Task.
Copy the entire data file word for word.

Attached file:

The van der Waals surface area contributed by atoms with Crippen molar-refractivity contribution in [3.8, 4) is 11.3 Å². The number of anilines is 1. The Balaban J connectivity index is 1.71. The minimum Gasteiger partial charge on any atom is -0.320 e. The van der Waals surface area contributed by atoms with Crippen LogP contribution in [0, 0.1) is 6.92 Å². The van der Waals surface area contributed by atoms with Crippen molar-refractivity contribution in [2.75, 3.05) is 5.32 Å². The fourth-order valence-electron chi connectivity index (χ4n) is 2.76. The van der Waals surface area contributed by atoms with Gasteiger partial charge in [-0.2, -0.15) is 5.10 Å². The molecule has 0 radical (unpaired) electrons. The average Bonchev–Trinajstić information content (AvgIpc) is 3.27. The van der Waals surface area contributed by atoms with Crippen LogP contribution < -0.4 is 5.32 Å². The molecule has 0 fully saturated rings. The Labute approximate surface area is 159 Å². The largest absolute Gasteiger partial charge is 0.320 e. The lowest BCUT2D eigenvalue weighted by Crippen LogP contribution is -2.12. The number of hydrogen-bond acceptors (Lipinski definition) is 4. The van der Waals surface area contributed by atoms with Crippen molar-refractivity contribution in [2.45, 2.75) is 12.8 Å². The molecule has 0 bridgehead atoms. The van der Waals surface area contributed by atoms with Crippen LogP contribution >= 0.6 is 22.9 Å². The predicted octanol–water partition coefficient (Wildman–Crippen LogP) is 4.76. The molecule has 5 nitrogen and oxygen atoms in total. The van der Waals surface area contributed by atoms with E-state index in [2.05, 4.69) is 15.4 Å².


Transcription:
The van der Waals surface area contributed by atoms with Crippen molar-refractivity contribution in [3.8, 4) is 11.3 Å². The number of anilines is 1. The Balaban J connectivity index is 1.71. The minimum Gasteiger partial charge on any atom is -0.320 e. The van der Waals surface area contributed by atoms with Crippen LogP contribution in [0, 0.1) is 6.92 Å². The van der Waals surface area contributed by atoms with Crippen molar-refractivity contribution in [2.75, 3.05) is 5.32 Å². The fourth-order valence-electron chi connectivity index (χ4n) is 2.76. The van der Waals surface area contributed by atoms with Gasteiger partial charge in [-0.2, -0.15) is 5.10 Å². The molecule has 0 radical (unpaired) electrons. The average Bonchev–Trinajstić information content (AvgIpc) is 3.27. The van der Waals surface area contributed by atoms with Crippen LogP contribution < -0.4 is 5.32 Å². The molecule has 0 fully saturated rings. The Labute approximate surface area is 159 Å². The largest absolute Gasteiger partial charge is 0.320 e. The lowest BCUT2D eigenvalue weighted by Crippen LogP contribution is -2.12. The number of hydrogen-bond acceptors (Lipinski definition) is 4. The van der Waals surface area contributed by atoms with Crippen molar-refractivity contribution in [2.45, 2.75) is 12.8 Å². The molecule has 0 bridgehead atoms. The van der Waals surface area contributed by atoms with Crippen LogP contribution >= 0.6 is 22.9 Å². The predicted octanol–water partition coefficient (Wildman–Crippen LogP) is 4.76. The molecule has 5 nitrogen and oxygen atoms in total. The van der Waals surface area contributed by atoms with E-state index in [2.05, 4.69) is 15.4 Å².